The decision to have a child is primarily an emotional one and often in India, a cultural pressure to which most people succumb. But as resources are being stretched to breaking point, it is evident that the uncomfortable truth associated with overpopulation is crossing people’s minds and motivating some to not contribute further to the problems. A study published in Environmental Research Letters equates the impact of having one fewer child to reducing 58 metric tonnes of CO2 for each year of the parent’s life. Other helpful ways to reduce one’s carbon footprint pale in comparison. Going car-free saves emissions by 2.4 metric tonnes and eating a plant-based diet 0.82 metric tonnes.
Overpopulation is usually defined as the state of having more people in one place that can live there comfortably, or more than the resources available can cater for. By that measure, Dhaka is a textbook example.
If we managed urbanisation properly, we could nearly remove ourselves from a considerable percentage of the the planet’s surface. That would be good for many of the threatened species we share this planet with, which in turn would be good for us, because we are completely enmeshed in Earth’s web of life.
Rather than being more violent, people from non-states are more vulnerable to lethal warfare compared to inhabitants of states.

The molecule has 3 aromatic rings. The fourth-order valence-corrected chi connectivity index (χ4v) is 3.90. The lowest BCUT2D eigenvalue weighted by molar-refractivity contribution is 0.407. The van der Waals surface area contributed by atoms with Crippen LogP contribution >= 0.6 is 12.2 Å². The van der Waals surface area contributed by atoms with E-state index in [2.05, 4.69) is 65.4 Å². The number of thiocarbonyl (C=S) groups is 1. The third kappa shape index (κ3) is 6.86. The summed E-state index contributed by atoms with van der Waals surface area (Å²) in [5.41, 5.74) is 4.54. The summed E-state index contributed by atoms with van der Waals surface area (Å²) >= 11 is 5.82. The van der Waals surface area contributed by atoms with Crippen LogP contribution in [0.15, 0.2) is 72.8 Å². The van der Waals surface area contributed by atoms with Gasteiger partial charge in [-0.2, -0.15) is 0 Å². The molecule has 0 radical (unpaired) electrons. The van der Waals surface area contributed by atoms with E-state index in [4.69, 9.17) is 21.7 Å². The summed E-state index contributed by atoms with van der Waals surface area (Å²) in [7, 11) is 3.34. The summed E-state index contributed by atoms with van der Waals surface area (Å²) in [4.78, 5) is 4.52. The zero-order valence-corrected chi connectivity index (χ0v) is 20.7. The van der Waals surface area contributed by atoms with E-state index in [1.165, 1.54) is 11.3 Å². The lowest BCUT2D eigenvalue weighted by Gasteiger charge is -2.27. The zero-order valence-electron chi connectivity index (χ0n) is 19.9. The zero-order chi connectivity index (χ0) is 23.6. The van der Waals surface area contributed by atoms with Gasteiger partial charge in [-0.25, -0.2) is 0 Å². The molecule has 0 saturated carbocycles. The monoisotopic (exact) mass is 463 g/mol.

Fertile soil is being lost at rate of 24bn tonnes a year through intensive farming as demand for food increases. Heavy tilling, multiple harvests and abundant use of agrochemicals have increased yields at the expense of long-term sustainability. Industrial agriculture is good at feeding populations but it is not sustainable. It’s like an extractive industry.
India’s population of 1.3bn is still growing, and as it does it is increasingly encroaching into the country’s traditional wild spaces and animal sanctuaries, where people compete with wildlife for food and other resources.
In 2050, when the population of Africa is two and a half times larger than now, the continent will scarcely be able to grow enough food for its own population
With rail routes plagued by overcrowding and delays, London’s dependence on workers willing to travel many hours to the capital every day is coming under severe scrutiny. The population of London is expected to reach 10 million by 2030, with a substantial growth in numbers – from 15 million to 17 million – expected across the wider south-east region over the same period.